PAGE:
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Can Macron make his man crush with Trump pay off?

24 April 2018

4:28 PM

24 April 2018

4:28 PM

Call it the audacity of hope. Emmanuel Macron wants to become the savior of the West. Like Sartre, he wants to tell Trump that there is no exit, at least when it comes to the Iran deal.

He gave Donald Trump an air kiss on the cheek yesterday before he headed off to Mount Vernon for a dinner with the Trumps. Next comes a state dinner, the first Trump has held. Planned by Melania herself, it promises to be a fulsome occasion, filled with pious asseverations of brotherly love between two revolutionary nations. By contrast, when German chancellor Angela Merkel visits later this week, she will likely be banished to the scullery. Trump has turned his back on Germany. He has grudges to settle. Trump’s grandfather Friedrich was booted out of Bavaria in 1905. And Merkel doesn’t have the toys to play with that fascinate Trump. Unlike France, Merkel does not have a nuclear deterrent. Nor can she put on a Prussian-style parade for Trump. Her country specializes in guilt about the past, not an emotion that Trump has ever showed signs of displaying.


Macron’s man crush on Trump is raising eyebrows in France. But he knows that he will be hailed as a hero back home, the man who restored French puissance if he can persuade Trump to accept some cosmetic alterations to the nuclear deal and hail them as a great feat that Barack Obama could never have accomplished. Even Napoleon ran aground in Egypt. If Macron can rescue the Iran deal, he will go down in history as the leader who restored France’s foreign policy luster in the Middle East.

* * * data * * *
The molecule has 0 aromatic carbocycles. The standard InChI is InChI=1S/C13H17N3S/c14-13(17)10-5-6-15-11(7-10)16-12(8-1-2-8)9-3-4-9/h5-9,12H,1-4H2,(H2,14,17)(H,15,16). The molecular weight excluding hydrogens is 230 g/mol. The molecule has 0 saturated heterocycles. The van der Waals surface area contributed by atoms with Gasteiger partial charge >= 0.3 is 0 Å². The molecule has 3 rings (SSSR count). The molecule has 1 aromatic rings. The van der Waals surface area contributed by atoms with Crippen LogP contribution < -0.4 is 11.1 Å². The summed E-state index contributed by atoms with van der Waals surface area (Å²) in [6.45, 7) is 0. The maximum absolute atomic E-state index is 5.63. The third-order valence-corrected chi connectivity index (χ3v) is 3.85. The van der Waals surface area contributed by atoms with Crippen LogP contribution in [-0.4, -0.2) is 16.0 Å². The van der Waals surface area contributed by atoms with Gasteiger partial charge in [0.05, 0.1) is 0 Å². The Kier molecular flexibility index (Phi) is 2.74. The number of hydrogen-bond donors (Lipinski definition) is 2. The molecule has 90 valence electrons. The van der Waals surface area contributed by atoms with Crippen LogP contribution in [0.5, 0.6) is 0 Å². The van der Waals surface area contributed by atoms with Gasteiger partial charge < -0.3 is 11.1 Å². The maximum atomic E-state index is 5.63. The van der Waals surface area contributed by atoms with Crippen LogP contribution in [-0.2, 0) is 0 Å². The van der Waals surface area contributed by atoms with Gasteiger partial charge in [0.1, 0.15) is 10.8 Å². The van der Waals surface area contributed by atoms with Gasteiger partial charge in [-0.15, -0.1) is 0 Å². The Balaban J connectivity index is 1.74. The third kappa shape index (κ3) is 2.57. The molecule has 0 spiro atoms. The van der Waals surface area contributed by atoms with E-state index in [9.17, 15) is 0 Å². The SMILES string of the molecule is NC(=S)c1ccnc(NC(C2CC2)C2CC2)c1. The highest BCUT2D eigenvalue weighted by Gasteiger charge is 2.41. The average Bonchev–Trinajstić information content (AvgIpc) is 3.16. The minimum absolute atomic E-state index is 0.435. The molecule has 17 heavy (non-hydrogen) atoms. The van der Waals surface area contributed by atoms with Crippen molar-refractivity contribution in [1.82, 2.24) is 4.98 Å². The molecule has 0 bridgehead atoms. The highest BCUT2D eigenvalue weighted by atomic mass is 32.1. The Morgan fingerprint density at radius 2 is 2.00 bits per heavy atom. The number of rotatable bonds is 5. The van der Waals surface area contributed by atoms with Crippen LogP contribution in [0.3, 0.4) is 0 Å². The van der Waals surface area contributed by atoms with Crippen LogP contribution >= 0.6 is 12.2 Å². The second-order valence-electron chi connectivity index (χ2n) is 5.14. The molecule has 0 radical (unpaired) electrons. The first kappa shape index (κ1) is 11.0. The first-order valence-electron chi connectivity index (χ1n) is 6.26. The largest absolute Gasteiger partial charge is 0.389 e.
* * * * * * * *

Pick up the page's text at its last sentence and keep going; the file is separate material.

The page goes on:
To do so, however, he will also rely on Merkel to pound home his message. A new Franco-German axis is emerging. Merkel will offer fewer blandishments and more adjurations about the fateful consequences of exiting. But it’s also possible that listening to the dowdy Merkel will irk Trump enough to propel him, in effect, to go ballistic and repudiate the deal. Lurking in the background, after all, will be National Security adviser John Bolton who regards American allies with almost as much contempt as the Iran deal.


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